Our firm designed a maternity complex consisting of about 15 birthing rooms (we are in the midst of designing an additional 10 birthing rooms), a neonatal department, two maternity wards, a women's emergency room and an IVF maternity ward.
 A system of operating theaters is now undergoing massive renovation and expansion.
 The Sammy Ofer Heart Building is designed to operatively connect with the surgery theaters wing of the medical center, one of the most advanced medical centers in Israel and in the world.
 Today, the medical center has 12 general operating theaters and 7 ambulatory operating theaters. When the center is finally completed, it will be equipped with another 15 general operating theaters and ten ambulatory operating theaters,  25 operating theaters in all, including one of the most sophisticated hybrid operating theaters in the world,  primarily designed for heart surgery involving cardiac catheterization and vascular surgery.
 Our firm has also recently designed a comprehensive imaging section that includes departments for MRI, CT, angiography and an advanced radiology institute. We have also planned a set of outpatient clinics belonging to the medical center with unique and inviting architectonic qualities.
 Upon completing the design of the Sammy Ofer Heart Building that our firm design in partnership with Ranni Ziss Architects, the Tel Aviv Medical Center became the most advanced and leading medical center in the country and internationally acclaimed. Visitors from all over the world come to the new Sammy Ofer Heat Building and tours are conducted daily.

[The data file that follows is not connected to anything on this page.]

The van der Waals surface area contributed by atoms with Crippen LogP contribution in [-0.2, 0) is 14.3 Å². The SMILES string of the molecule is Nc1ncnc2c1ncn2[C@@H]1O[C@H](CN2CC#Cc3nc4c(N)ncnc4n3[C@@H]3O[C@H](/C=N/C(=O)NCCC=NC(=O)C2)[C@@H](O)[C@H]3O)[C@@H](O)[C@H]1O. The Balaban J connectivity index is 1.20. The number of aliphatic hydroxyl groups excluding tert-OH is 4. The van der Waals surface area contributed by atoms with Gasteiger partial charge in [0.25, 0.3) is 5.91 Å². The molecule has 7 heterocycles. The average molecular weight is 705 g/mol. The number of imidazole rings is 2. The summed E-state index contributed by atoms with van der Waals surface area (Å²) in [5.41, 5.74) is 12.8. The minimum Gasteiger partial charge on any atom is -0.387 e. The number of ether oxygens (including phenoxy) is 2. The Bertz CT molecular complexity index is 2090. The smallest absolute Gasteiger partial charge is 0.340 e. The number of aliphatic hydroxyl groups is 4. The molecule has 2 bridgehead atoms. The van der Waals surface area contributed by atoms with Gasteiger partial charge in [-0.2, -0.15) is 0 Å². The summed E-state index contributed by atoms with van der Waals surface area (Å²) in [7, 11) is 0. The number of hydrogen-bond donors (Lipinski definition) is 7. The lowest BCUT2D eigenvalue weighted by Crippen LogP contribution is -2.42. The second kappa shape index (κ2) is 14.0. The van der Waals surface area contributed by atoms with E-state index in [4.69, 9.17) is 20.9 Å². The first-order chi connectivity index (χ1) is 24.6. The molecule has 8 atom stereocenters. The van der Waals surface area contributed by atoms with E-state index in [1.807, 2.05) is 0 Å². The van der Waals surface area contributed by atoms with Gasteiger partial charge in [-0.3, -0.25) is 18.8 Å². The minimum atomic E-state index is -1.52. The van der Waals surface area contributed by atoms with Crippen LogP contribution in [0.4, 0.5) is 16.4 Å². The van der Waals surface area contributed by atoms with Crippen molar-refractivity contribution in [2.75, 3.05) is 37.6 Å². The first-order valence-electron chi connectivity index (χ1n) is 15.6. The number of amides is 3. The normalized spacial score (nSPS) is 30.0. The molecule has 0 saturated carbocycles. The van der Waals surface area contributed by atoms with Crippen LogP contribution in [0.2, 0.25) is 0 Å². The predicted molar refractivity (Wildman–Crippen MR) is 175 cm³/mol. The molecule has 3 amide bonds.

The influence of the studies of Architect Arad Sharon, a graduate of the Architectural  London School of Architecture (AA), is discernible in the architectural style of the new buildings. These are dynamic, people-friendly buildings, progressive in appearance. Use is made of vibrant and impressive strong  colors as well as contemporary materials, such as metals, ceramic-printed glass and the incorporation of flower gardens and healing gardens for the benefit of the public.
 The unique vision that inspired the three generations of the Sharon family of architects, each putting their own indelible stamp on the medical center since its establishment in the 1950s until today, can be summarized as follows:
1.  Efficient functional planning from systemic, operational and maintenance perspectives while incorporating architectural solutions for the benefit of the users: the patient, his family and those accompanying him, the medical and nursing staff. Iconic "happy" architecture which also provides solutions to climatic and micro-climatic conditions, incorporating pergolas to provide shade, patio courtyards, fa?ade shading systems and creating air-conditioned atriums that include medical functions. The Sammy Ofer Heart Center-is a medical building with architectural qualities that can easily be associated with other public buildings:  such as libraries, museums, etc. This building puts Hospital Architecture on the map of the best quality architectural endeavor.
2. Special emphasis was placed on creating positive and progressive architecture incorporating open spaces and healing gardens, which play a central, holistic role in the patient's recovery processes. In designing the buildings, open areas and landscape views were incorporated in  plazas, spice and healing gardens, clinics, artwork, music and connection with the outdoors through curtain walls (the Sammy Ofer Heart Center) to create a tranquil, pleasant-smelling and recovery-conducive atmosphere.